The starting rotation has been one of The Pirates stronger suits this season. Their best pitcher this season has probably been Jameson Taillon. The 26 year old righty has played in 164 innings, and producing a 3.40 ERA, 3.57 FIP, and 1.213 WHIP. He’s also gotten better control of his pitches, lowering his walks/9 from 3.1 to 2.2. His biggest weakness has to be his ability to keep the ball in the park. He currently has a 1.0 HR/9 rate, and I feel with a bit of work and mentoring, he could probably lower that. Another impressive piece of their rotation has been Trevor Williams. Williams has pitched in 148 innings to a tune of a 3.15 ERA, and 1.177 WHIP. While his FIP may be 4.16, he could lower that by getting more control of his pitches. He currently has a 3.0 BB/9 rate, however he’s seemed to find more control recently, giving up only 17 walks, and impressively 4 earned runs in his last 54.2 innings. Their veteran starter this season has been Ivan Nova. While Nova hasn’t particularly been impressive, owning a 4.35 ERA, and 4.71 FIP, he’s only allowed 1.9 walks/9 innings. Nova could be better next season if he learns how to keep the ball in the park, like Taillon. Their starter with the most control with his pitches has been Joe Musgrove. A piece they received in The Gerrit Cole deal over the winter, Musgrove has been just fine coming off the DL early in the season, and slotting right in the rotation for The Bucs. He’s given them 103.1 innings and a 3.75 ERA, 3.77 FIP, and 1.181 WHIP. He’s only allowed 1.8 walks/9 as well, showing he’s a very good control pitcher. One thing The Pirates did at the deadline was buy some pieces (I know, crazy), and one of those pieces was Chris Archer. I had previously looked at the Archer trade in a video, and while his overall numbers in Pittsburgh haven’t been great (5.47 ERA, 4.23 FIP, 1.456 WHIP), he has performed better as of lately. Before giving up a three run home run in his last inning of work last night, Archer had a .77 ERA in his 11.2 innings before that last third of an inning. With Archer, many Pirate fans are hoping that he’ll find a groove in Pittsburgh, since they had to give up some guys that carried some value with them. The biggest problem with the rotation as a whole has been the long ball. If they can reduce the amount of home runs they can give up, this rotation could be one to look out for in 2019.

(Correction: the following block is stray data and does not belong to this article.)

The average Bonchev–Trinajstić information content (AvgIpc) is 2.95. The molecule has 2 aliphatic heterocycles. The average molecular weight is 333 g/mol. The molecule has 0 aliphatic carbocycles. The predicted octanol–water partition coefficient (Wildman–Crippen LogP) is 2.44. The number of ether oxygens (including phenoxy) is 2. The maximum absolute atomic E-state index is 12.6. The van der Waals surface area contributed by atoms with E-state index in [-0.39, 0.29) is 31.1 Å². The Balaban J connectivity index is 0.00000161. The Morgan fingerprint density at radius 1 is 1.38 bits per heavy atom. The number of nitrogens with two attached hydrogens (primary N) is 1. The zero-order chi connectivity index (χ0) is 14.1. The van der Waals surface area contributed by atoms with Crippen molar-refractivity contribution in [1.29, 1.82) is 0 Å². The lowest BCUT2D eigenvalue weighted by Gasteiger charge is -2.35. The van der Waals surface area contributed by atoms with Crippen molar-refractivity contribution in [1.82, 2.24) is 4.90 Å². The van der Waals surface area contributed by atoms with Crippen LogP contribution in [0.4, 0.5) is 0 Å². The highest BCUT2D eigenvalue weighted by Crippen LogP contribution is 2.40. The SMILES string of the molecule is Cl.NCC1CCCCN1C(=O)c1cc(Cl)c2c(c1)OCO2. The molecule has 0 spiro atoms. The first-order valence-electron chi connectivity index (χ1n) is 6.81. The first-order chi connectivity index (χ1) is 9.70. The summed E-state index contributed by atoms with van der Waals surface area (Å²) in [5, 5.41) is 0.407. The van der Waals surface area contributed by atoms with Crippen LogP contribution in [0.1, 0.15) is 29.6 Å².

The bullpen has probably been the best part of The Pirates this season, and I don’t think many fans saw that happening. Entering the season, there were a bunch of uncertainties; how would Edgar Santana perform, how would Kyle Crick do in his first year in The Burgh after The Cutch trade, will Michael Feliz be any good; and most of them performed well. Edgar Santana and Kyle Crick have been two of The Buc’s most reliable set-up options, with minor league signee Richard Rodriguez having a very good breakout year. Then at the deadline, The Pirates further bolstered their bullpen, adding Keone Kela, The former Texas Ranger closer, who’s done very well since coming to Pennsylvania. After a questionable start to the season, Felipe Vazquez (formerly Felipe Rivero) found his grove from last season, and has pitched very well since. Long relief wise, The Pirates have plenty of options for next year. The most notable will likely be Chad Kuhl, who will likely be the odd man out once he comes off the DL next year. Some other options they have is Nick Kingham, Steven Brault, and Clay Holmes. Overall, if their main pitchers (i.e. Vazquez, Santana, Rodriguez, Crick, Kela) can perform like they have this season, The Pirates will have a bullpen that can easily lockdown leads in 2019.
In The Pipeline:
I’ve already mentioned Kevin Newman/Kramer, two prospects who could make an impact next season, but I want to go over some other prospects that could make an impact in 2019. The most notable is Mitch Keller, however since he’s struggled in his limited time in Triple-A this season, he may stay there for the first month or two before he gets a call to the majors (unless injury occurs). Another prospect that could make his debut next season is Ke’Bryan Hayes, however that’s assuming that he starts the year in Triple-A, and performs well.
Problems To Be Addressed: